•MF shareholders can end up paying current taxes on economic gains at the MF level that are also currently taxed at the shareholder level to redeemed shareholders. The remaining shareholders pay taxes on the MF’s gains when those are distributed, and the redeemed shareholders pay taxes on those gains insofar as they are accounted for in the difference between the amount realized upon sale of their MF shares and their adjusted bases in those shares.
B. Proposal to Reverse the Bias of the Current Tax Regime
More fundamental reforms to our tax laws, including replacing the income base of our current tax regime with a consumption base or adopting a mark-to-market regime, could entirely eliminate these differences so that the after-tax economics of holding stocks or bonds directly would vary from those of holding them indirectly only insofar as brokerage fees varied from MF management fees. Less fundamental reforms made within the general framework of existing tax law—including exempting MF portfolio trades from capital gains taxation or deferring recognition of reinvested capital gains distributions—could ameliorate these differences but would likely not eliminate them entirely, given the idiosyncrasies of our current income-based tax system and that MFs, unlike regular issuers of stocks or bonds, function as collective intermediaries between securities markets and investors.
Although a complete policy study of the taxation of MF shareholders would analyze possible fundamental reforms—as well as more limited reforms—of our existing tax regime, only a subset of the latter is analyzed here. A primary aim of this Article is to consider those properties of MFs, of MF shareholders, and of the taxation of both that allow the tax burdens borne by MF shareholders to differ from those borne by direct holders of stocks or bonds. A second aim is to examine a few possible legislative and market-based reforms to the current tax system that could reduce this difference. The preferred reform involves moving the tax-relevant realization point from the MF level to the MF shareholder level so that MF shareholders are taxed only when they either sell their MF shares, receive dividend income distributions, or receive non-reinvested capital gains distributions from the MF. Under this proposal, MFs would trigger no tax liabilities when selling portfolio securities, and MF shareholders would not automatically face current tax liability upon receipt of gain distributions. The only realization events for MF investors would be the selling of their shares, the receipt of dividend distributions, and the receipt of capital gains distributions that they elect not to reinvest. As long as they only buy, hold, and reinvest capital gains distributions, MF shareholders would be deemed not to have had any realization events with respect to their MF investments other than the receipt of their pro rata share of the dividends paid to the MF with respect to its portfolio securities.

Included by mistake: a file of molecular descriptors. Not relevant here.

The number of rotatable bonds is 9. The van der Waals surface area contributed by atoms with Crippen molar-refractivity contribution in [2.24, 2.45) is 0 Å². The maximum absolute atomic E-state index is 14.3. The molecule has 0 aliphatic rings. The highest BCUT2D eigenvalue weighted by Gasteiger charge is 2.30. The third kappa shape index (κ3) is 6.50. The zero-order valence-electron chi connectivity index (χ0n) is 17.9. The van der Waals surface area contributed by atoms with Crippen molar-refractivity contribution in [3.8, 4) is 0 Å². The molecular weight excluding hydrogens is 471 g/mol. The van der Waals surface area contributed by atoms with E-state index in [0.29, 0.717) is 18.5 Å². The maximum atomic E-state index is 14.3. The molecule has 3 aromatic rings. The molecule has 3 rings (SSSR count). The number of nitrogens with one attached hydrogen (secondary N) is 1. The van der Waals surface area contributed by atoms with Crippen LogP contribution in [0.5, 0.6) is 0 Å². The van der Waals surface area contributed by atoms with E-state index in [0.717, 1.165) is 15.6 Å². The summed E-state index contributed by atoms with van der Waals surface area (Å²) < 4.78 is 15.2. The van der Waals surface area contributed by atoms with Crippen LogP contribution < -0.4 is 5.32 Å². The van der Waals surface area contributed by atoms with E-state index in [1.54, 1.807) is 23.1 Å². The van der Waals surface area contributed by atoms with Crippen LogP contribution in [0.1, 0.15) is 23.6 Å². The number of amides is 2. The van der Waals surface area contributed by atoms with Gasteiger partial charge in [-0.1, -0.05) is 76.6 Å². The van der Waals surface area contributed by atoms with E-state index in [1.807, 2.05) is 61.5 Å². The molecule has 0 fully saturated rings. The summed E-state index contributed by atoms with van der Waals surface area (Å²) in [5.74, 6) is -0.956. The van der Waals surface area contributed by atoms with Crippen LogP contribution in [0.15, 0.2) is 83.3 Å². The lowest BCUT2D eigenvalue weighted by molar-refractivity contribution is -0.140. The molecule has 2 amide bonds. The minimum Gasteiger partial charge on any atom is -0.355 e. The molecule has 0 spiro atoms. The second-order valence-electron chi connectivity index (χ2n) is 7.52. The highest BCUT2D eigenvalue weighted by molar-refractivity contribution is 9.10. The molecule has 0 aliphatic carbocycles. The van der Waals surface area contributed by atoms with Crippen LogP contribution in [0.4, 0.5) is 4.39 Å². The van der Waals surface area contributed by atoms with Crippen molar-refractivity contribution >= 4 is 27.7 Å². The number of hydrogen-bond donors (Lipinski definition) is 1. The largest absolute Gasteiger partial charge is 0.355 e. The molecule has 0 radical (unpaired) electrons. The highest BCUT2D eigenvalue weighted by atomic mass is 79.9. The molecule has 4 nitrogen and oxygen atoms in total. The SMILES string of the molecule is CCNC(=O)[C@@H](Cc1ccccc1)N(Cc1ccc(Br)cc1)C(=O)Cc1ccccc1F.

Before discussing this proposal, this Article considers some details of the MF industry, the basic tax treatment of MFs and MF shareholders, and various externalities (positive and negative) made possible by the current tax treatment. A proposed solution for attenuating those externalities is then compared with other possible solutions, ranging from changes in the tax laws (no current tax due if MF shareholder reinvests capital gains distributions in shares of distributing MF) to market-based solutions (improved disclosure, redemption penalties, in-kind redemption policies, and exchange-traded funds).Although the proposed solution is imperfect (for example, it introduces certain inequities in the process of eliminating others), it largely eliminates the tax externalities involved in owning MF shares and thus better aligns the tax treatment of MF shareholders with that of direct owners of stocks or bonds.